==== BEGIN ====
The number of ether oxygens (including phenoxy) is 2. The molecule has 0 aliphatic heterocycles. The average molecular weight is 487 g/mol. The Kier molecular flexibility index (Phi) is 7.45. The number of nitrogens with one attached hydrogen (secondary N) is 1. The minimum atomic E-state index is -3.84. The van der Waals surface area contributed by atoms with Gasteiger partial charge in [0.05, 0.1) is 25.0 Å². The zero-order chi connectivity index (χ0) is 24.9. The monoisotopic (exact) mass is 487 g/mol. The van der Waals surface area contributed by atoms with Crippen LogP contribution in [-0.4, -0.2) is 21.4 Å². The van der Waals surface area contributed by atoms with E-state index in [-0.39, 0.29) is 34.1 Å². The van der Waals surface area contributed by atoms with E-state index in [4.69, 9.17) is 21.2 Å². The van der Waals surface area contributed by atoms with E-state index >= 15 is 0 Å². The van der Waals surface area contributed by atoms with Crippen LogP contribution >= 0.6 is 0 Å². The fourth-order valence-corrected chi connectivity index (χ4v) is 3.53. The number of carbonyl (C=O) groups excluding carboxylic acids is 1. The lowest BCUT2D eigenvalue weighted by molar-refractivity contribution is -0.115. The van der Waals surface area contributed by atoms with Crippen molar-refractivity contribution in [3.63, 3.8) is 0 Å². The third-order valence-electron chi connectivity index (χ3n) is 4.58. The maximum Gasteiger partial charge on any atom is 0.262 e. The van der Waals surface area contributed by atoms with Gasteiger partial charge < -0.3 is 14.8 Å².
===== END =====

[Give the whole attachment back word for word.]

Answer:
The number of ether oxygens (including phenoxy) is 2. The molecule has 0 aliphatic heterocycles. The average molecular weight is 487 g/mol. The Kier molecular flexibility index (Phi) is 7.45. The number of nitrogens with one attached hydrogen (secondary N) is 1. The minimum atomic E-state index is -3.84. The van der Waals surface area contributed by atoms with Gasteiger partial charge in [0.05, 0.1) is 25.0 Å². The zero-order chi connectivity index (χ0) is 24.9. The monoisotopic (exact) mass is 487 g/mol. The van der Waals surface area contributed by atoms with Crippen LogP contribution in [-0.4, -0.2) is 21.4 Å². The van der Waals surface area contributed by atoms with E-state index in [-0.39, 0.29) is 34.1 Å². The van der Waals surface area contributed by atoms with E-state index in [4.69, 9.17) is 21.2 Å². The van der Waals surface area contributed by atoms with E-state index >= 15 is 0 Å². The van der Waals surface area contributed by atoms with Crippen LogP contribution >= 0.6 is 0 Å². The fourth-order valence-corrected chi connectivity index (χ4v) is 3.53. The number of carbonyl (C=O) groups excluding carboxylic acids is 1. The lowest BCUT2D eigenvalue weighted by molar-refractivity contribution is -0.115. The van der Waals surface area contributed by atoms with Crippen molar-refractivity contribution in [3.63, 3.8) is 0 Å². The third-order valence-electron chi connectivity index (χ3n) is 4.58. The maximum Gasteiger partial charge on any atom is 0.262 e. The van der Waals surface area contributed by atoms with Gasteiger partial charge < -0.3 is 14.8 Å².